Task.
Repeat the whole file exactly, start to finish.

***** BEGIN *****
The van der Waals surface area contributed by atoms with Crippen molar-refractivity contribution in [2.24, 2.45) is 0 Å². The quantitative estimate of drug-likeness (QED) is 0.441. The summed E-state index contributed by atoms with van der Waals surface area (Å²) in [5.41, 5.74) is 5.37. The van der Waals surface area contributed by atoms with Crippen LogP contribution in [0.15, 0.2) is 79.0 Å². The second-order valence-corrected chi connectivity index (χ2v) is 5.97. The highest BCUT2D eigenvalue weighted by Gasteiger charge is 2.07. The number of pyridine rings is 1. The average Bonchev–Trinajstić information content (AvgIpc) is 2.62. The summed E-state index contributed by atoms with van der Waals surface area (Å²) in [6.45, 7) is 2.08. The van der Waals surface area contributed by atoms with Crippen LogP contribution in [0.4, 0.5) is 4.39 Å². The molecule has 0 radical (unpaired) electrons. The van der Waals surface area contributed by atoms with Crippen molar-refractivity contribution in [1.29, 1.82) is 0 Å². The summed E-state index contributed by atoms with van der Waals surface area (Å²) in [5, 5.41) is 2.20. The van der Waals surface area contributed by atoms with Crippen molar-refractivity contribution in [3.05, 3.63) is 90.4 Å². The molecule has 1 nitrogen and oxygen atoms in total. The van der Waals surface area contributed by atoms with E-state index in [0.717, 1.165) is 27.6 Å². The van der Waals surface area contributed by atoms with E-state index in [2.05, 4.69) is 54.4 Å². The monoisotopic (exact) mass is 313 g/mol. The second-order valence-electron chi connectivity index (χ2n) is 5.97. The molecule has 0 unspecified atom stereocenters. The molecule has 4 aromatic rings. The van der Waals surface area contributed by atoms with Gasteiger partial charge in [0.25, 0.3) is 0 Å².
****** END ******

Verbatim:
The van der Waals surface area contributed by atoms with Crippen molar-refractivity contribution in [2.24, 2.45) is 0 Å². The quantitative estimate of drug-likeness (QED) is 0.441. The summed E-state index contributed by atoms with van der Waals surface area (Å²) in [5.41, 5.74) is 5.37. The van der Waals surface area contributed by atoms with Crippen LogP contribution in [0.15, 0.2) is 79.0 Å². The second-order valence-corrected chi connectivity index (χ2v) is 5.97. The highest BCUT2D eigenvalue weighted by Gasteiger charge is 2.07. The number of pyridine rings is 1. The average Bonchev–Trinajstić information content (AvgIpc) is 2.62. The summed E-state index contributed by atoms with van der Waals surface area (Å²) in [6.45, 7) is 2.08. The van der Waals surface area contributed by atoms with Crippen LogP contribution in [0.4, 0.5) is 4.39 Å². The molecule has 0 radical (unpaired) electrons. The van der Waals surface area contributed by atoms with Crippen molar-refractivity contribution in [1.29, 1.82) is 0 Å². The summed E-state index contributed by atoms with van der Waals surface area (Å²) in [5, 5.41) is 2.20. The van der Waals surface area contributed by atoms with Crippen molar-refractivity contribution in [3.05, 3.63) is 90.4 Å². The molecule has 1 nitrogen and oxygen atoms in total. The van der Waals surface area contributed by atoms with E-state index in [0.717, 1.165) is 27.6 Å². The van der Waals surface area contributed by atoms with E-state index in [2.05, 4.69) is 54.4 Å². The monoisotopic (exact) mass is 313 g/mol. The second-order valence-electron chi connectivity index (χ2n) is 5.97. The molecule has 0 unspecified atom stereocenters. The molecule has 4 aromatic rings. The van der Waals surface area contributed by atoms with Gasteiger partial charge in [0.25, 0.3) is 0 Å².